Waisman Center investigators study Intellectual and Developmental Disabilities (IDD) through elucidation of molecular pathways that are altered in genetic and epigenetic conditions affecting nervous system function. Compared with other genetically tractable model organisms, rodents afford the highest similarity to humans in anatomy, physiology, and genetics. Thus, study of IDD has relied on development of rodent models of various disorders. In recent years, complementary development of human stem cell-based models to study similar processes has greatly expanded the scope and relevance of studies of IDD. Investigators of the Waisman Center have spearheaded research in a number of IDD conditions, and many investigators rely on complementary mouse and human stem cell models to study different facets of these disorders. Use of these models provides the means to evaluate candidate therapeutics, as well as develop novel screens to identify promising compounds. The resources of the IDD Models Core, almost all housed within the Waisman Center itself, provide the tools for development of mouse and human stem-cell derived models of IDD. Therefore, we propose two specific aims for the next project period.
Aim 1 is to create and analyze rodent models of IDD. The objectives of this aim are to: 1) provide advanced technical services in the generation, cryopreservation, and maintenance of mutant or genetically engineered strains of mice and rats; 2) provide advanced behavioral testing services and facilities for the phenotypic characterization of novel strains of rodents; 3) provide training and consultation to investigators and laboratory personnel; and 4) facilitate maintenance and exchange of unique rodent models between institutions.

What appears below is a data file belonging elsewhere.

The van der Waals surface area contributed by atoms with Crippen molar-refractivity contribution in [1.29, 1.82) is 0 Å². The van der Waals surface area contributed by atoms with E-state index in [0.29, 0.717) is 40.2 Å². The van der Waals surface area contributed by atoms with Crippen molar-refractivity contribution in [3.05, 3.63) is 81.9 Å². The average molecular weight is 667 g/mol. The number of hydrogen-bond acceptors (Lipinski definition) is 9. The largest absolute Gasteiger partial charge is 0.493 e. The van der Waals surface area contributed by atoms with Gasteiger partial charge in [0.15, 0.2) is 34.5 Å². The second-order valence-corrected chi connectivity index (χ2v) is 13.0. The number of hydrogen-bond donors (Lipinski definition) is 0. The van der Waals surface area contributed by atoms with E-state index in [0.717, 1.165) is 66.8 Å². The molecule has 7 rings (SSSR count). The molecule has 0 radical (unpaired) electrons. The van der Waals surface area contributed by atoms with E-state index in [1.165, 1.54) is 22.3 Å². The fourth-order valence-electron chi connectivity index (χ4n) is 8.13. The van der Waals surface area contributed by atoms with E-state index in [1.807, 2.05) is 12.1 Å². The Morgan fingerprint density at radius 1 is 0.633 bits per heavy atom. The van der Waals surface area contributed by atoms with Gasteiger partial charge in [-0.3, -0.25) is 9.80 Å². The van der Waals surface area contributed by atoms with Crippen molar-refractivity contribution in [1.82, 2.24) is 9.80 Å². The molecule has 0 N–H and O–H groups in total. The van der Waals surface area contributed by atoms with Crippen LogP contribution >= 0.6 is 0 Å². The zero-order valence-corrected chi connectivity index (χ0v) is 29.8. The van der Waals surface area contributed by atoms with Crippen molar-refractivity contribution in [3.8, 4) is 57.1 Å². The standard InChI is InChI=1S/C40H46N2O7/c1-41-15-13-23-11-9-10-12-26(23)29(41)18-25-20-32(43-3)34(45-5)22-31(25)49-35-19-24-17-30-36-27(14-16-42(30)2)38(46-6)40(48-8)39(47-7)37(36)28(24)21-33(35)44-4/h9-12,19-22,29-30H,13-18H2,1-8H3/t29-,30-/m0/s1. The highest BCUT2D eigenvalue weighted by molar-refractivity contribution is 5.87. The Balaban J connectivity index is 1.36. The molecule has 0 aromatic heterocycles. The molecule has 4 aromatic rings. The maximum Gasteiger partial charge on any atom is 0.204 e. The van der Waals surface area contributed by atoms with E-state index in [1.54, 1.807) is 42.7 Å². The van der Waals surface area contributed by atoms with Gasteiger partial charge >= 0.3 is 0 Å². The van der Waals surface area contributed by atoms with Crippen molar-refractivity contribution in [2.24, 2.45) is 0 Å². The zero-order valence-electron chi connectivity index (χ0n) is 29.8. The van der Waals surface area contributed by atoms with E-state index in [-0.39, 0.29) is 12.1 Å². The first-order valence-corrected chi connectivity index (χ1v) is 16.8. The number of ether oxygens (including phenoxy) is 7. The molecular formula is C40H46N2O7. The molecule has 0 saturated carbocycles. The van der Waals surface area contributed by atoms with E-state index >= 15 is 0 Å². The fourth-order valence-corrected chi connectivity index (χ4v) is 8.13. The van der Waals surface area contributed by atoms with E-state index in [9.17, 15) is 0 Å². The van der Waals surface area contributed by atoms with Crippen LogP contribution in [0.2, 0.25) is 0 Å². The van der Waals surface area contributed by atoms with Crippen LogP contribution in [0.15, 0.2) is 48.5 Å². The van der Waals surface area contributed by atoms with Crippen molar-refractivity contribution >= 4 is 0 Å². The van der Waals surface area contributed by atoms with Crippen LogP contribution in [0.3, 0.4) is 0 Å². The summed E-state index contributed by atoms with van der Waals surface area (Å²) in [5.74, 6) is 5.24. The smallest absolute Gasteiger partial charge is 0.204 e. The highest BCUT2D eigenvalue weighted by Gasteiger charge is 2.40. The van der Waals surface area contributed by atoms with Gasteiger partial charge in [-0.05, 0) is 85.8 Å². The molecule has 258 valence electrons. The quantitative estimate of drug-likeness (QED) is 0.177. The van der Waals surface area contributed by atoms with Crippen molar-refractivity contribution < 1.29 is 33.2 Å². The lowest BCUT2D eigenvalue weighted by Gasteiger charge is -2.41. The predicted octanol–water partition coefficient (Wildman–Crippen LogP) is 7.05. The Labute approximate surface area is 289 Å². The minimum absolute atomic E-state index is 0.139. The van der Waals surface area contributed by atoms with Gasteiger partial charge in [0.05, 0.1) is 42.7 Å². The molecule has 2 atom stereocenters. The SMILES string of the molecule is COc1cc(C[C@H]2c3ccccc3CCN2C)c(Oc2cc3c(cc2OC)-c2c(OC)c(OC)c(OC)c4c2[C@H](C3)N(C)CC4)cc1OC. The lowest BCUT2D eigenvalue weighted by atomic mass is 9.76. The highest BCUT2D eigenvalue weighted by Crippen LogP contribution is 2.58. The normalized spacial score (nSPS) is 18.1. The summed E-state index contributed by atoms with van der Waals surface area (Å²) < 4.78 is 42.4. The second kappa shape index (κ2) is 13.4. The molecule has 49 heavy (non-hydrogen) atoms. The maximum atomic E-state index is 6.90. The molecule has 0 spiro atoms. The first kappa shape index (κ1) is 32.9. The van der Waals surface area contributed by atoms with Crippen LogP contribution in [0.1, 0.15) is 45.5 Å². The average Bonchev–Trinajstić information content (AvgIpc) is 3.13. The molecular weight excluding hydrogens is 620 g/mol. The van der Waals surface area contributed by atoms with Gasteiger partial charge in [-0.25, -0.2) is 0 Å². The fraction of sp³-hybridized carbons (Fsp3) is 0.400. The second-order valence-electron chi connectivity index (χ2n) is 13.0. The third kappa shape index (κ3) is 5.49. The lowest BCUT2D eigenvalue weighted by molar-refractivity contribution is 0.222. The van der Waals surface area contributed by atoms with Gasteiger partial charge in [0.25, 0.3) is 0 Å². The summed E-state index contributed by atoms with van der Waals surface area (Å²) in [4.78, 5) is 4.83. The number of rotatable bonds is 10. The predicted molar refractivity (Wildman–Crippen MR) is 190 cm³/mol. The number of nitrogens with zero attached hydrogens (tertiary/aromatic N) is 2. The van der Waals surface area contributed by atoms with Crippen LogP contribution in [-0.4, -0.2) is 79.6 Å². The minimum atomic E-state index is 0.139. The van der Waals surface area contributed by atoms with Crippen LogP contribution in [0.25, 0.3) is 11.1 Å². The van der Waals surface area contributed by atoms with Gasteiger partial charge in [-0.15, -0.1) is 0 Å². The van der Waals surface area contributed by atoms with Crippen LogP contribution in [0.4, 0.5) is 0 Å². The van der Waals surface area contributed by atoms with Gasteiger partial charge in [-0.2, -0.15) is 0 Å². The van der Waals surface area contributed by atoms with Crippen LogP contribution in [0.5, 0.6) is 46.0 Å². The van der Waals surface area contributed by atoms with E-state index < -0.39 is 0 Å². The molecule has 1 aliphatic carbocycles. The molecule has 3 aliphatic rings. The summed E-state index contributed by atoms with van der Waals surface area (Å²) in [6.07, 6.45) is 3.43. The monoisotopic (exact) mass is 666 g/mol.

Aim 2 is to to develop human stem cell models of IDD and facilitate phenotyping of neurodevelopmental defects. The objectives of this aim are to: (1) support the generation of induced pluripotent stem cell (iPSC) lines directly from individuals diagnosed with IDD; (2) support development of IDD-specific PSC lines through genome editing; (3) provide high quality, cost effective, cellular and molecular neuroscience technology and expertise to IDDRC investigators to facilitate phenotyping of neurodevelopmental defects in human PSC derived cells and (4) provide training and technical support in human stem cell culture, phenotyping and gene editing to promote usage of new approaches by our investigators. These initiatives are further served by state-of-the-art imaging and molecular biology analysis tools housed within the Waisman Center. With support from the Administrative Core, linkages are provided to complementary capabilities elsewhere on campus, such as those offered by the UW Biotechnology Center, UW Comprehensive Cancer Center, and other partnerships. These resources and partnerships are leveraged to facilitate usage of a large repertoire of techniques to enhance multidimensional analysis of IDD models, and to promote the development and testing of potential therapeutics.
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